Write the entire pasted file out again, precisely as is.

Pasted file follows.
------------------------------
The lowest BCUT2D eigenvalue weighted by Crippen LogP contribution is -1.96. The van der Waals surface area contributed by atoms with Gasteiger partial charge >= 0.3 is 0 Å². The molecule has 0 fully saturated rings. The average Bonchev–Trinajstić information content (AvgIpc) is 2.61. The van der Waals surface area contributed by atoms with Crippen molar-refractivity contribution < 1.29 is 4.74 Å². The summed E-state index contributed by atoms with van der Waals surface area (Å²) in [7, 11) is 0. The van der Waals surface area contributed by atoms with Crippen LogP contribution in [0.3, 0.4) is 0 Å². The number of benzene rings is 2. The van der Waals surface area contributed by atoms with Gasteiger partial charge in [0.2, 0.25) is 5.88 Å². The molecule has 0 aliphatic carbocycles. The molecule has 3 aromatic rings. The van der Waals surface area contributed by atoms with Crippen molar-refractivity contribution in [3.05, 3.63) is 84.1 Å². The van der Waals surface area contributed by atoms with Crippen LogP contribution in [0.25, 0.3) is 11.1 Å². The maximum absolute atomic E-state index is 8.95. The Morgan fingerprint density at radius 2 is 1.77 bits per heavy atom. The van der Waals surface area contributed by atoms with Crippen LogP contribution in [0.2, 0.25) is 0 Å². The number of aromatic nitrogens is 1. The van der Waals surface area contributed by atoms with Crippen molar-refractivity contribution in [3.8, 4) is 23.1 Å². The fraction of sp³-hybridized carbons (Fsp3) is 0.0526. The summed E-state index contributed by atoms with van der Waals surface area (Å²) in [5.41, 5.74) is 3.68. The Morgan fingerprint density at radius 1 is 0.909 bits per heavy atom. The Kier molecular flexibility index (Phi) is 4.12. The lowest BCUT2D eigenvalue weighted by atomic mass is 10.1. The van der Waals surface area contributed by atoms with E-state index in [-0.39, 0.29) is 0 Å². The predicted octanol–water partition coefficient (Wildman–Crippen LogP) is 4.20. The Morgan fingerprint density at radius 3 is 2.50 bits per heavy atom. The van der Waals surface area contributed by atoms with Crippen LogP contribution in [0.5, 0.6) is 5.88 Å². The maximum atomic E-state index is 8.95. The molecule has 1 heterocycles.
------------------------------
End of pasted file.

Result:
The lowest BCUT2D eigenvalue weighted by Crippen LogP contribution is -1.96. The van der Waals surface area contributed by atoms with Gasteiger partial charge >= 0.3 is 0 Å². The molecule has 0 fully saturated rings. The average Bonchev–Trinajstić information content (AvgIpc) is 2.61. The van der Waals surface area contributed by atoms with Crippen molar-refractivity contribution < 1.29 is 4.74 Å². The summed E-state index contributed by atoms with van der Waals surface area (Å²) in [7, 11) is 0. The van der Waals surface area contributed by atoms with Crippen LogP contribution in [0.3, 0.4) is 0 Å². The number of benzene rings is 2. The van der Waals surface area contributed by atoms with Gasteiger partial charge in [0.2, 0.25) is 5.88 Å². The molecule has 0 aliphatic carbocycles. The molecule has 3 aromatic rings. The van der Waals surface area contributed by atoms with Crippen molar-refractivity contribution in [3.05, 3.63) is 84.1 Å². The van der Waals surface area contributed by atoms with Crippen LogP contribution in [0.25, 0.3) is 11.1 Å². The maximum absolute atomic E-state index is 8.95. The Morgan fingerprint density at radius 2 is 1.77 bits per heavy atom. The van der Waals surface area contributed by atoms with Crippen LogP contribution in [0.2, 0.25) is 0 Å². The number of aromatic nitrogens is 1. The van der Waals surface area contributed by atoms with Crippen molar-refractivity contribution in [3.8, 4) is 23.1 Å². The fraction of sp³-hybridized carbons (Fsp3) is 0.0526. The summed E-state index contributed by atoms with van der Waals surface area (Å²) in [5.41, 5.74) is 3.68. The Morgan fingerprint density at radius 1 is 0.909 bits per heavy atom. The Kier molecular flexibility index (Phi) is 4.12. The lowest BCUT2D eigenvalue weighted by atomic mass is 10.1. The van der Waals surface area contributed by atoms with E-state index in [-0.39, 0.29) is 0 Å². The predicted octanol–water partition coefficient (Wildman–Crippen LogP) is 4.20. The Morgan fingerprint density at radius 3 is 2.50 bits per heavy atom. The van der Waals surface area contributed by atoms with Crippen LogP contribution in [0.5, 0.6) is 5.88 Å². The maximum atomic E-state index is 8.95. The molecule has 1 heterocycles.